According to my observation the ownership and workers employment process of Mengsha and Ensra pottery production center is quite different from usual business’ ownership and workers employment process.
Regarding the firms ownership, member of both Mengsha and Ensra pottery production centers got their working place as cooperative. However, member of two pottery centers independently run their business and undertake their own decision regarding the amount of input utilization, the amount of production, and on buyers selection. Moreover, the two center potters got profit independently. But, they are obligated to contribute some money for utility expanse and monthly saving in the cooperatives’ account. The respondents were requested why they don’t want to run their business and divide the profit as a cooperative. Then, they responded as follow: First, since member of cooperatives’ varied among each other by their pottery production skill and efficiency, skilled members are not willing to work and share profit as cooperative. Second, since there is weak market linkage among pottery producer and final consumer, potters prefer to sell their product for their former customer, rather than selling it as cooperative.
Regarding the workers employment process, each potter doesn’t employ workers individually. Rather, as cooperative, they permitted for some workers to work in the pottery center and potters paid these workers by piece rate. For instance, the two center potters paid mud bakers by the amount of mud they bake and pottery painters by the number of potteries they paint. The respondents were asked why they didn’t want to employ workers individually and they gave reasons that are listed below:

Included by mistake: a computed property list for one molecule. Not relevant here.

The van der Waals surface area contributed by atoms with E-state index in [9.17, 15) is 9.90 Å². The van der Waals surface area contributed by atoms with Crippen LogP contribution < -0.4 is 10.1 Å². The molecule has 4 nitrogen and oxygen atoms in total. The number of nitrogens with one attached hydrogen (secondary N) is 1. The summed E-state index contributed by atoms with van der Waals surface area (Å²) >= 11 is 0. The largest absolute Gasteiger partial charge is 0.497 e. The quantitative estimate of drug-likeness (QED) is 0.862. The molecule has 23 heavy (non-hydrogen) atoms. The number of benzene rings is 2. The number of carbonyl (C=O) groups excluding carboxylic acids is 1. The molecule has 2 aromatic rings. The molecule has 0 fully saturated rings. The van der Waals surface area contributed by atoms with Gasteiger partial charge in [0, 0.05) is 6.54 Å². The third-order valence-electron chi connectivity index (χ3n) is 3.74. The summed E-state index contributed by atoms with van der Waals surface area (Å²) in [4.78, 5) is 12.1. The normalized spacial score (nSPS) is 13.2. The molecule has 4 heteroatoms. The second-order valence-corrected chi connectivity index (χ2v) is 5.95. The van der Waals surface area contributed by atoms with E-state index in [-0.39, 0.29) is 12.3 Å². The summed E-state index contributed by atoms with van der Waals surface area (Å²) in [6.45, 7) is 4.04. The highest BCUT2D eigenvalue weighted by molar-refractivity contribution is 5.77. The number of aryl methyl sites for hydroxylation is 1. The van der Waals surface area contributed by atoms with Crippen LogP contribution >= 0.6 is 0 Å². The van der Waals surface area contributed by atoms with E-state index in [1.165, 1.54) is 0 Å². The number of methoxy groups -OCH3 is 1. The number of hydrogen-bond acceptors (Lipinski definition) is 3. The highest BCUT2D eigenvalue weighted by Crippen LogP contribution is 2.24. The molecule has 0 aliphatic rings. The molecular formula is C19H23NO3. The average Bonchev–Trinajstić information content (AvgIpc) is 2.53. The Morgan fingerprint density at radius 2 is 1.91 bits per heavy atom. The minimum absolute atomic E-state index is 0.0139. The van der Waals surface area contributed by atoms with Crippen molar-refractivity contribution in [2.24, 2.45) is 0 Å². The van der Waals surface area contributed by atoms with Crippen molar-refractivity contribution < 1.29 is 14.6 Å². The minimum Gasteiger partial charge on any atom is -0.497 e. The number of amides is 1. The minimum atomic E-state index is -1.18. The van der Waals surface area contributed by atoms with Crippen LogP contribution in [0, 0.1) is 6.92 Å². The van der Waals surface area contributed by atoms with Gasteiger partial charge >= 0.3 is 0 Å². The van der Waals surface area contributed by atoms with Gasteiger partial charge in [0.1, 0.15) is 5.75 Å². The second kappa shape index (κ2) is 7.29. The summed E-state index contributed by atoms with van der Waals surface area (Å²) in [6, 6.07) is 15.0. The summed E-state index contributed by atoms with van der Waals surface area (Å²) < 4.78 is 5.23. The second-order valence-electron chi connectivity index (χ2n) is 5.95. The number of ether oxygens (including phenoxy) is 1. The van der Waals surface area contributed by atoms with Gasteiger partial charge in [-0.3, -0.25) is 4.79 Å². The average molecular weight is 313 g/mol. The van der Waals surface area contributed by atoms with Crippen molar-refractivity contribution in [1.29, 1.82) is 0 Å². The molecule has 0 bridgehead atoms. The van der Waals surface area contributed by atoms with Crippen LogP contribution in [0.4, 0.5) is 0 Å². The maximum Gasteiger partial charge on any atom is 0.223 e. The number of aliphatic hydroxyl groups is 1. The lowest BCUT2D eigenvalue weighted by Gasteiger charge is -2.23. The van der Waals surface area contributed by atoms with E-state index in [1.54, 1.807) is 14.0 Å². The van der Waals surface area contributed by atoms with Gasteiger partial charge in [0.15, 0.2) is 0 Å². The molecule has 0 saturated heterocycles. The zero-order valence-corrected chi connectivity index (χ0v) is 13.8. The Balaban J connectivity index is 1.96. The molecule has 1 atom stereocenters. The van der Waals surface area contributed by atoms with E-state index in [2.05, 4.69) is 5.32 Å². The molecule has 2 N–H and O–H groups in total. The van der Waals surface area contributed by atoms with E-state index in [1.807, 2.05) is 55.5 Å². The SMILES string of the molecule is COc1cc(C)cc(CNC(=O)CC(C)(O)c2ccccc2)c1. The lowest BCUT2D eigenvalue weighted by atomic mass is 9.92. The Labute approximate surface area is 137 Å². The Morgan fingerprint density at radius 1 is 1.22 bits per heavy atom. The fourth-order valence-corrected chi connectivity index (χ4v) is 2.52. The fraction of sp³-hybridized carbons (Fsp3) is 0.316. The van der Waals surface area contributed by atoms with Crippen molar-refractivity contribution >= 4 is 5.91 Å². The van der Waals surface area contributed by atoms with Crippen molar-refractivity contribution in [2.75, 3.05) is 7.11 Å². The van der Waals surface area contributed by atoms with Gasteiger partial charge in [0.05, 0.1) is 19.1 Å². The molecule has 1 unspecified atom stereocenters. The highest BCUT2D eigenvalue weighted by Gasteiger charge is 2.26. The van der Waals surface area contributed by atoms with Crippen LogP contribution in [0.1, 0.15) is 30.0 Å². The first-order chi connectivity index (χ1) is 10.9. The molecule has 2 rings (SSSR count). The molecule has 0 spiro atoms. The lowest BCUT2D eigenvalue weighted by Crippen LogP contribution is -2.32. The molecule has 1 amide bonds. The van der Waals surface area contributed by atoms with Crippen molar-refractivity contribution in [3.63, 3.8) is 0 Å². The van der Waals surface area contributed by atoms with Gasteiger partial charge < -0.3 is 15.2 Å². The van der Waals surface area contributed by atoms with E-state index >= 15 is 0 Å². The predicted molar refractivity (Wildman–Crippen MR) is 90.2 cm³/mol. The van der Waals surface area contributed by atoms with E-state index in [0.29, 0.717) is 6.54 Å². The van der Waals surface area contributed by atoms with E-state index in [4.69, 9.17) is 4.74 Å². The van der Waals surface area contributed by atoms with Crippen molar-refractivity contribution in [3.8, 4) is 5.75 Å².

1st Since they have lower market linkage and they usually sell their products either for one fixed retailer customer or broker with lower profit margin, they produce very few pottery per week. Thus, they have lower financial capacity to employ workers individually.
2nd Currently potters are using helpers only for occasional works like mud baking and to paint their pottery. Hence, they didn’t want to employ regular workers for such type of occasional jobs.
One of L-IFT’s financial dairy research respondent is working at Mengsha pottery center. She has two children. One of her children is a student, while the other one didn’t start school yet and he stays with her at the pottery center. She is responsible to raise her children and also to support her entire family. Regarding her occupation, she is a member at the pottery center around Mengsha. Like that of other pottery center members, she makes her own potteries and gets the revenue by herself. She has one constant retailer customer who buys her products once a week or twice in a month. Although she has no constant workers, she paid for daily workers by piece rate for baking mud and panting her potteries. According to her, their products demand is occasional. For instance: during holidays the demand for pottery products is very much at the highest. While, during casual days they have less demand for their products. Moreover, their business is exposed to loss during the rainy season. She explained that since sun is the only way to dry their potteries, during the rainy season, it’s almost impossible to dry their potteries, thus they are forced to stop their production. For instance, during Easter time this year, it was raining in Addis Ababa; hence they did not produce for a week. She even stated that, if the rain is going to continue like this, they might not even survive and feed their children.
She also pointed out that the outbreak of Covid-19 has decreases the demand of pottery products and then their profitability. Moreover, she said that she had a vision to expand her pottery business but her business is now facing a financial constraint problem which makes it difficult for her. She then stated that; once World Vision visited their pottery center and promised to give them financial support but ended up not as a result of lack of permission by the concerned government bodies like the Sub-city (Woreda) people.
By: Etsehiwot Semreab